- Industry knowledge – you need to have an in-depth understanding of your industry, with the foresight to explore upcoming trends and advances. To participate in discussions and company-wide decisions, you must possess a solid understanding of future challenges.
Many of these skills can be gained throughout your career as you grow within various roles. However, you can hone your skills with our executive coaching services, which bridge the gap between where you are now and where you want to be.
Widen your professional network
To become a successful non-executive director, you need to have a wide network of professionals, who can not only help find you a role but also provide you with support once you find your non-executive director position. By attending events and conferences in the industry you work in, you can meet with various key decision-makers in the field. Forging strong connections will position you as a potential future candidate.
What’s more, by widening your network, your industry knowledge will also expand, helping you to become an expert in your field. This is vital as a non-executive director. These connections can also help within your role when you may need to connect the company with influential people and businesses.
Consider giving speeches and writing thought leadership pieces within your industry, positioning yourself as a serious thinker about the sector and its future. LinkedIn is a vital tool for connecting with people within your industry and marketing yourself as a non-executive director.
Gain work experience
The non-executive director market is competitive, so gaining any relevant experience is essential to stand out from other candidates. Improve your chances of landing your first role by doing the following:
- Work as a non-executive director for a non-profit or charity – whilst this may be unpaid, you’ll demonstrate your commitment to the role whilst gaining invaluable experience.
- Find a mentor who works on a board of directors – you can ask them to share insights, offer advice and provide access to a network of directors.
- Become a school governor – the roles and responsibilities of a school governor are virtually identical to that of a non-executive director. This gives you the opportunity to showcase your skills and gain experience.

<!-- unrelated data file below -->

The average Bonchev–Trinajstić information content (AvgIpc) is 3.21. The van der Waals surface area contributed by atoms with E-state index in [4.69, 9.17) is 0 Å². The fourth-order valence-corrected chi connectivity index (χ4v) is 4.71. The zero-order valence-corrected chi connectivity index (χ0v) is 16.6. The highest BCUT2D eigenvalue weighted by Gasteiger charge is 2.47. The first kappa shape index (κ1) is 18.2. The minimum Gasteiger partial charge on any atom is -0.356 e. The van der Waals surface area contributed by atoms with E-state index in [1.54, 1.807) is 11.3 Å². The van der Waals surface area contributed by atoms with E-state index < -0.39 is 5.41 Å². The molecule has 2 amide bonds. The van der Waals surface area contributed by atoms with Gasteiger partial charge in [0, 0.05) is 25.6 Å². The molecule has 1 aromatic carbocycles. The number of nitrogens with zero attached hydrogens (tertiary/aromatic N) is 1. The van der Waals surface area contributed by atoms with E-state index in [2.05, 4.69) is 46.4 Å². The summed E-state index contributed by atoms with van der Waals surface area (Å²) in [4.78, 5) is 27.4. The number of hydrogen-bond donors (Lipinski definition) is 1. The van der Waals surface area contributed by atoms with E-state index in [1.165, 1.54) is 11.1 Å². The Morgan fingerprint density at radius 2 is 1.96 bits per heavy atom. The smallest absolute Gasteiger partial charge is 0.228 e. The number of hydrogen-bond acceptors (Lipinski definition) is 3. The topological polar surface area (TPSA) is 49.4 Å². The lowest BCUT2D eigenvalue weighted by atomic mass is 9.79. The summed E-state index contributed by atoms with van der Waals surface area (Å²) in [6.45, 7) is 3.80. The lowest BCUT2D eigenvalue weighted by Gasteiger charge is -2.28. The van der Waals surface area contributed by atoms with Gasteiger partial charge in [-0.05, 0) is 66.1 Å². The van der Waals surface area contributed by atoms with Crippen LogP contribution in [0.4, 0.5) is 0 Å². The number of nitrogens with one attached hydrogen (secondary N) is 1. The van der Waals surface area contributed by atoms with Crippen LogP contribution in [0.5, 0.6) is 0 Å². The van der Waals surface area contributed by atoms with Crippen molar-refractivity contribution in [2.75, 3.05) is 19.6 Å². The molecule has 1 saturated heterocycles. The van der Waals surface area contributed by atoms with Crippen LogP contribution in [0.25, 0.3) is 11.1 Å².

Look for open job opportunities
You need to define your values and interests before applying for non-executive director positions. This will help you to narrow down your job search and find opportunities that truly speak to your unique skillset. You can explore our range of executive roles – within a variety of sectors including retail, luxury, hospitality & leisure, travel and consumer goods executive search – to get an idea of the industries that appeal to you most. You can also reach out to your network for any relevant job opportunities, making it clear on your public profiles that you’re searching for a non-executive director position.
Review your CV and prepare for the interview
Before applying for any position, you need to review your CV to ensure that it accurately reflects your experience, qualifications and achievements. Non-executive director positions place a strong emphasis on personality and talent, not just years of experience. Therefore, your CV must represent your confidence to make decisions, mental independence and willingness to challenge existing ideas.
Once you’ve been offered an interview, you need to prepare to market yourself as a non-executive director, not an executive. Whilst your experience working as an executive is relevant and should be mentioned, always ensure that you focus on what you learnt and the skills you obtained to become a better non-executive director.
Non-executive directors are a vital part of many organisations, providing an entirely independent view that enables norms to be challenged and processes improved. A career as a non-executive director can be an incredibly rewarding one, so hopefully the guidance here helps you get your first role.